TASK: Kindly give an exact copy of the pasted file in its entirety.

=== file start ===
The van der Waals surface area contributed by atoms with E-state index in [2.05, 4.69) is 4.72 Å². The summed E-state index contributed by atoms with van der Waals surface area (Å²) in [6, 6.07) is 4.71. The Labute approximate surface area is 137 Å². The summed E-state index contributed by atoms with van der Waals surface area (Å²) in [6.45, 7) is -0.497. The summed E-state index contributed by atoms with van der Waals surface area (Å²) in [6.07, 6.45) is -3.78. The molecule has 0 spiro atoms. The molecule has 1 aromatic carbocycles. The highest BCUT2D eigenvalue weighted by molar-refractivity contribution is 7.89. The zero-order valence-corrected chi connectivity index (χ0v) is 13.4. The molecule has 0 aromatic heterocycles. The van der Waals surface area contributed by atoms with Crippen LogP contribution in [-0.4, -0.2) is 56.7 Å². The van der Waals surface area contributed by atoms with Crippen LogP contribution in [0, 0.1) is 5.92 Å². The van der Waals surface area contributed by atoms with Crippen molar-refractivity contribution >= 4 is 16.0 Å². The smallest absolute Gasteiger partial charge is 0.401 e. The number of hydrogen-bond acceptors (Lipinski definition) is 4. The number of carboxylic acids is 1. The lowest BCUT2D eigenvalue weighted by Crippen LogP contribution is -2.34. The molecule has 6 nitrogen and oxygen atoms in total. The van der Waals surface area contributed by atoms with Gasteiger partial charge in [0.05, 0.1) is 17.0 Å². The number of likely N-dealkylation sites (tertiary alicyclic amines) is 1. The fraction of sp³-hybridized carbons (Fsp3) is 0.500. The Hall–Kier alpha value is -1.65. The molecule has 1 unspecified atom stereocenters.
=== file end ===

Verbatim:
The van der Waals surface area contributed by atoms with E-state index in [2.05, 4.69) is 4.72 Å². The summed E-state index contributed by atoms with van der Waals surface area (Å²) in [6, 6.07) is 4.71. The Labute approximate surface area is 137 Å². The summed E-state index contributed by atoms with van der Waals surface area (Å²) in [6.45, 7) is -0.497. The summed E-state index contributed by atoms with van der Waals surface area (Å²) in [6.07, 6.45) is -3.78. The molecule has 0 spiro atoms. The molecule has 1 aromatic carbocycles. The highest BCUT2D eigenvalue weighted by molar-refractivity contribution is 7.89. The zero-order valence-corrected chi connectivity index (χ0v) is 13.4. The molecule has 0 aromatic heterocycles. The van der Waals surface area contributed by atoms with Crippen LogP contribution in [-0.4, -0.2) is 56.7 Å². The van der Waals surface area contributed by atoms with Crippen LogP contribution in [0, 0.1) is 5.92 Å². The van der Waals surface area contributed by atoms with Crippen molar-refractivity contribution >= 4 is 16.0 Å². The smallest absolute Gasteiger partial charge is 0.401 e. The number of hydrogen-bond acceptors (Lipinski definition) is 4. The number of carboxylic acids is 1. The lowest BCUT2D eigenvalue weighted by Crippen LogP contribution is -2.34. The molecule has 6 nitrogen and oxygen atoms in total. The van der Waals surface area contributed by atoms with Gasteiger partial charge in [0.05, 0.1) is 17.0 Å². The number of likely N-dealkylation sites (tertiary alicyclic amines) is 1. The fraction of sp³-hybridized carbons (Fsp3) is 0.500. The Hall–Kier alpha value is -1.65. The molecule has 1 unspecified atom stereocenters.